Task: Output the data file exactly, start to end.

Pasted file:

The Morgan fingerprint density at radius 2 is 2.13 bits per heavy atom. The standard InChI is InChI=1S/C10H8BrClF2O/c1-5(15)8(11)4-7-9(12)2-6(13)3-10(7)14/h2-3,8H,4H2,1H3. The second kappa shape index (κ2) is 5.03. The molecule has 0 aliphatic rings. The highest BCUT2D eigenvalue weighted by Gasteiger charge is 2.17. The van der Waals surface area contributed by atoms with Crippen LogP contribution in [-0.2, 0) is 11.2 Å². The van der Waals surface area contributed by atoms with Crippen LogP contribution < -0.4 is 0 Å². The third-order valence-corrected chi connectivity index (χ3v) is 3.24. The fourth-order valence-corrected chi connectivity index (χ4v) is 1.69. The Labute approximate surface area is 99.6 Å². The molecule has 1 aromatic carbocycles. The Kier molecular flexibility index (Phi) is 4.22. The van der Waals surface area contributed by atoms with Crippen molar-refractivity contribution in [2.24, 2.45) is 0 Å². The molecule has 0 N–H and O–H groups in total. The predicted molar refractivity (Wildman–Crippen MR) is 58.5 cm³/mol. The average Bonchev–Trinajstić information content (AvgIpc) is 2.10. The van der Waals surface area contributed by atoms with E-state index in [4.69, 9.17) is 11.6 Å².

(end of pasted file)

The Morgan fingerprint density at radius 2 is 2.13 bits per heavy atom. The standard InChI is InChI=1S/C10H8BrClF2O/c1-5(15)8(11)4-7-9(12)2-6(13)3-10(7)14/h2-3,8H,4H2,1H3. The second kappa shape index (κ2) is 5.03. The molecule has 0 aliphatic rings. The highest BCUT2D eigenvalue weighted by Gasteiger charge is 2.17. The van der Waals surface area contributed by atoms with Crippen LogP contribution in [-0.2, 0) is 11.2 Å². The van der Waals surface area contributed by atoms with Crippen LogP contribution < -0.4 is 0 Å². The third-order valence-corrected chi connectivity index (χ3v) is 3.24. The fourth-order valence-corrected chi connectivity index (χ4v) is 1.69. The Labute approximate surface area is 99.6 Å². The molecule has 1 aromatic carbocycles. The Kier molecular flexibility index (Phi) is 4.22. The van der Waals surface area contributed by atoms with Crippen molar-refractivity contribution in [2.24, 2.45) is 0 Å². The molecule has 0 N–H and O–H groups in total. The predicted molar refractivity (Wildman–Crippen MR) is 58.5 cm³/mol. The average Bonchev–Trinajstić information content (AvgIpc) is 2.10. The van der Waals surface area contributed by atoms with E-state index in [4.69, 9.17) is 11.6 Å².